The end of August signals the gradual arrival of cooler temps in the American Southwest. By mid-September temperatures are moderating to the point that moderately strenuous photography hikes are not unreasonable. Recently, my friend Laurent Martres and I visited a new hike location and revisited another.
The first of the fall season was a twelve mile round trip day hike along the historic Boulder (Utah) Mail Trail to the mouth of Death Hollow and return. Until the 1920s, mail was delivered to Boulder, Utah from Escalante, Utah by pack animals over a very arduous and sometimes dangerous route. The Mail Trail, as it is called, roughly follows the same path of the early telephone line that connected Boulder to the outside world. The hike begins over a moderately easy route for the first several miles, gradually descending across high desert grassland and then arriving at an area of slick rock and a climb up to a higher plateau, then descending again hundreds of feet down over another expanse of slick rock into Death Hollow. I've posted a series of documentary images from this hike in a new gallery addition to this site:
Late September/early October is typically the time of year to view autumn colors at higher elevations. I recently did a full moon hike from the trail head at Lava Point in the Zion National Park back country, to the West Rim. My last hike of the Zion back country, from Kolob to the main canyon, was over ten years ago in springtime, with overnight camping along the way and hiking during the daytime. Hiking under a full moon with pleasant temperatures is an amazing and totally different experience. Using a powerful new LED headlamp that is actually bright enough to throw a beam of brilliant white light for several blocks, I was able to sweep the areas around the trails as we hiked, seeing deer and other tiny eyes reflecting the brilliant light back. The other 'tiny eyes' turned out to be spiders in the grasses and along the trail. The numbers of arachnids out at night is truly amazing!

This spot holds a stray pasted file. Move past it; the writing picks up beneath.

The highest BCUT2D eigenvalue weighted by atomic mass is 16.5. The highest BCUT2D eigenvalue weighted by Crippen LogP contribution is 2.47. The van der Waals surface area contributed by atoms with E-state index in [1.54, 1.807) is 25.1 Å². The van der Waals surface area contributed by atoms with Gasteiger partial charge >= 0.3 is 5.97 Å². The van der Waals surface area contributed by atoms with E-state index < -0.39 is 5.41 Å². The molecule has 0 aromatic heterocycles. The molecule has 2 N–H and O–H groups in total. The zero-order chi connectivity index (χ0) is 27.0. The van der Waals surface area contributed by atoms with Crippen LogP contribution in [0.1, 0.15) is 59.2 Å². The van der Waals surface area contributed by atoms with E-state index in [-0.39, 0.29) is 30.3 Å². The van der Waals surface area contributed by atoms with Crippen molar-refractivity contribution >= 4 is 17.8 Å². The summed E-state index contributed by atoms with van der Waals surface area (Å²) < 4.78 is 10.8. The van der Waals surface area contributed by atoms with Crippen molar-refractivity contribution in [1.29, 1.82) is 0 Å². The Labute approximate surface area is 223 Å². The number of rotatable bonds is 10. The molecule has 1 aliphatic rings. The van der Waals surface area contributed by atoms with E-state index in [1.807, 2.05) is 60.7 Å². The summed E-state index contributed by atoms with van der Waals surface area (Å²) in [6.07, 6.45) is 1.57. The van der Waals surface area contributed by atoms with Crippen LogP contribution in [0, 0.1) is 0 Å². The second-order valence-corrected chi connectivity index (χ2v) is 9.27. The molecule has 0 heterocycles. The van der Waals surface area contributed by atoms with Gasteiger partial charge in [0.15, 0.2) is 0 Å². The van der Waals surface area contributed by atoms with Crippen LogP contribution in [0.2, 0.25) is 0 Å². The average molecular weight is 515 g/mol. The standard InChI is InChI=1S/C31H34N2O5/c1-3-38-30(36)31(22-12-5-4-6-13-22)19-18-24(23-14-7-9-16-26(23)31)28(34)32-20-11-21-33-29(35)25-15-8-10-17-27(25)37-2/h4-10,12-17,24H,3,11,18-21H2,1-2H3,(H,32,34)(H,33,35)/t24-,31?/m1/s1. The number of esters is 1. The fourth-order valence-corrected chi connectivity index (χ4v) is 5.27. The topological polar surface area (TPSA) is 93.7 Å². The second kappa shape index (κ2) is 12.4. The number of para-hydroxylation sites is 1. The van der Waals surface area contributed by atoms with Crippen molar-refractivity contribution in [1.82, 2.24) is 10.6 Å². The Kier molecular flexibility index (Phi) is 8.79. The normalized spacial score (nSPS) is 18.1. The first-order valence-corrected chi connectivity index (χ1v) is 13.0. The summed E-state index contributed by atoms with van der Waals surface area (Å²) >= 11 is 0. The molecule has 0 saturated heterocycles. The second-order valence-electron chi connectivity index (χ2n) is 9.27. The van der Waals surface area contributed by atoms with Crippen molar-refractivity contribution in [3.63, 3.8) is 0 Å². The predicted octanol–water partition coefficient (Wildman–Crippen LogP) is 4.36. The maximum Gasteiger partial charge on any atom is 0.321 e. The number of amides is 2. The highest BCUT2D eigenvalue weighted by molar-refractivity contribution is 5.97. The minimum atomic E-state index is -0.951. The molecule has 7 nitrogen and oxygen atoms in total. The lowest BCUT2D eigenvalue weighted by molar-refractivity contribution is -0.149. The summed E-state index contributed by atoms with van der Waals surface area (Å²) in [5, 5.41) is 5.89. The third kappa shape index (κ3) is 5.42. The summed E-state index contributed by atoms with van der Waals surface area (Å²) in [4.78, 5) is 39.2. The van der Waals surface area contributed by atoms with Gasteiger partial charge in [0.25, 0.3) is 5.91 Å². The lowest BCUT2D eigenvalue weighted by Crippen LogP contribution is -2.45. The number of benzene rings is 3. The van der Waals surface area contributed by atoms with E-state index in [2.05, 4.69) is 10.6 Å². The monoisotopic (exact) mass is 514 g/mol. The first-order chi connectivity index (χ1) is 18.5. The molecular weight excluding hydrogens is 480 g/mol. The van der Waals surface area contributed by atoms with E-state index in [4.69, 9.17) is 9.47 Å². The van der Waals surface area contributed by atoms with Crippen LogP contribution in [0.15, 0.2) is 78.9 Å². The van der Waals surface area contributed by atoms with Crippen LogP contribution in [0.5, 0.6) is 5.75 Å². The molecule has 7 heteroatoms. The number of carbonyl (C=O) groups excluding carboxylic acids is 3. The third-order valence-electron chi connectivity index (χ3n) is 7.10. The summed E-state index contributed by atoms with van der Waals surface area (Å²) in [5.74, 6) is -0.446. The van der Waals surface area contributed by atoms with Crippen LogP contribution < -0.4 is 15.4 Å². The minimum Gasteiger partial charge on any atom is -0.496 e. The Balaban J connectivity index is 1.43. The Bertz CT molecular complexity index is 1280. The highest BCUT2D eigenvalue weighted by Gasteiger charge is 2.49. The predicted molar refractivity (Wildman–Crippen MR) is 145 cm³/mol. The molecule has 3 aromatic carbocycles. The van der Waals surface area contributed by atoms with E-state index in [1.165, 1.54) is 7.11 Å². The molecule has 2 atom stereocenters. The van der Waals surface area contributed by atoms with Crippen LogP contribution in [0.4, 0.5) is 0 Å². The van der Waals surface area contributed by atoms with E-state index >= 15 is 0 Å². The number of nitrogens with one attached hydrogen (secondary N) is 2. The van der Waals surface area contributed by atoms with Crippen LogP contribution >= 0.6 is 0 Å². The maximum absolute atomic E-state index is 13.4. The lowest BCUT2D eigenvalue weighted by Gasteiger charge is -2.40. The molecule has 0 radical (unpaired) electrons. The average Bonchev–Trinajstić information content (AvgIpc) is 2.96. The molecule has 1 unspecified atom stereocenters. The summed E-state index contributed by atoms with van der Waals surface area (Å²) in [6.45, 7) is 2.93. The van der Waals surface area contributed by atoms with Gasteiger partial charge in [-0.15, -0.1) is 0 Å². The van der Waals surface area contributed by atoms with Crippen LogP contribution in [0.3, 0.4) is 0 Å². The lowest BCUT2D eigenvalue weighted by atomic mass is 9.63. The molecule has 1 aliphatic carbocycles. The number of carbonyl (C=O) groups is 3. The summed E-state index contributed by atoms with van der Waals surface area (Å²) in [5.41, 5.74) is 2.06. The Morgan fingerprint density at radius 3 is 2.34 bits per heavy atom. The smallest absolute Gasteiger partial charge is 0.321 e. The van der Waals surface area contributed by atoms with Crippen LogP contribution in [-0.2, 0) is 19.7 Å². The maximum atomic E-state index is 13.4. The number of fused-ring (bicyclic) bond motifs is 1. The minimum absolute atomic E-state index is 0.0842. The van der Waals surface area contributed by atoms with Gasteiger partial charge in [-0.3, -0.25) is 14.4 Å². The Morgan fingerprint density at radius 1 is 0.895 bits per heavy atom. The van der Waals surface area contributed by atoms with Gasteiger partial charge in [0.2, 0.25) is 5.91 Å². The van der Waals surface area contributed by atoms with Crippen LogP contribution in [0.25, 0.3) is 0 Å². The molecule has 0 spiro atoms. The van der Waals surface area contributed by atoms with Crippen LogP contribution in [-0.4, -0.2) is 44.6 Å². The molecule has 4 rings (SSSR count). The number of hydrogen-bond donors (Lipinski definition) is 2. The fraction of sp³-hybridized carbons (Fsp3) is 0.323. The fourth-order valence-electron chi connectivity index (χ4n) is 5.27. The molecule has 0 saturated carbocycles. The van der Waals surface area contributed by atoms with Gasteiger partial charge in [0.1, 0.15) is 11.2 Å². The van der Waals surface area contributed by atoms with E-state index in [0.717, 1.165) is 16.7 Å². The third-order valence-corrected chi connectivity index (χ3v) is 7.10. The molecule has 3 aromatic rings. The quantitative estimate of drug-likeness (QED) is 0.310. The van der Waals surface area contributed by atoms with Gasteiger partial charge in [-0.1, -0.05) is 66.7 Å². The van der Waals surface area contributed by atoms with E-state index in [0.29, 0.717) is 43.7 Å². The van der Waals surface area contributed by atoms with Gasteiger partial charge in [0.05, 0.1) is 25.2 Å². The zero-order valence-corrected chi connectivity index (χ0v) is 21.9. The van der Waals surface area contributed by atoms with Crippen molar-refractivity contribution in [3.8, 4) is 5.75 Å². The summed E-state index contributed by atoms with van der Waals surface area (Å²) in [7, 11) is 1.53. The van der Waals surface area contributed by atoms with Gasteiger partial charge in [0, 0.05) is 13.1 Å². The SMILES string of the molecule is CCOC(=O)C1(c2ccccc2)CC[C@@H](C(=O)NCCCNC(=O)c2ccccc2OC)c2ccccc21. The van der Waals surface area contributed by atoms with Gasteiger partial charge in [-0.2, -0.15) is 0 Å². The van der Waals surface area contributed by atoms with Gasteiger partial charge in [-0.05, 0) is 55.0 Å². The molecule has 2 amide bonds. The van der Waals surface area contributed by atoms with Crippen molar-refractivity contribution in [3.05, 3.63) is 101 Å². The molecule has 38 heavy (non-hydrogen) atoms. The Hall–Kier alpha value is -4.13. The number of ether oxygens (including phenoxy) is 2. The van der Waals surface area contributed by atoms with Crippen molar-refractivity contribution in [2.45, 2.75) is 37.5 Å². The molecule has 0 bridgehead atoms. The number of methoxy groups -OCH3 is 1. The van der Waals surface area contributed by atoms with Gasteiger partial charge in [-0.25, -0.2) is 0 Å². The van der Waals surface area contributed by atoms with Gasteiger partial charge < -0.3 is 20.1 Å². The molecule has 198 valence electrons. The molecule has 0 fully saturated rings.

The distance to the West Rim overlook is approximately eight miles but we arrived just in time for dawn and sunrise photography, and to witness the amazing transition of light and color from dawn to sunrise and daytime.
A VIEW AT DAWN FROM WEST RIM TRAIL, ZION NATIONAL PARK - SHOT WITH PENTAX 645D
FIRST LIGHT AT SUNRISE, WEST RIM, ZION NATIONAL PARK - SHOT WITH PENTAX 645D
Retracing our route after completing our morning photo shoot, we were treated to some amazing fall colors, particularly on the return descent into Potato Hollow. The dramatic golds and red colors currently visible at the higher elevations in Zion National Park would seem to indicate that we will witness an outstanding year in the main lower canyon within a week or two.
FALL COLORS, WEST RIM TRAIL DESCENDING INTO POTATO HOLLOW
ZION NATIONAL PARK BACK COUNTRY - SHOT WITH PENTAX 645D, 35MM LENS/POLARIZER
Taking advantage of the magenta and purple hues from the pre-sunrise alpenglow means using a tripod and setting your camera on manual, rather than an automatic exposure mode. The level of light at pre-sunrise will be too low for handheld shots. You should also change your ISO (sensitivity settings) to ISO 100 or 200. Letting your camera automatically adjust the ISO to enable handheld shooting is a tradeoff. The camera will select a higher ISO setting resulting in potentially much noisier (equivalent to film grain) images with poorer color, contrast and detail.
To obtain the richest, most brilliant fall colors from trees and foliage, a polarizer is a must-have item. By shooting foliage at a 90 degree angle to the sun and adjusting the polarizer, you can dramatically reduce reflections that wash out or weaken color.
I will be away during the middle of the month for a back country hike in the Needles District of Canyonlands National Park, over near Moab, Utah. More to come.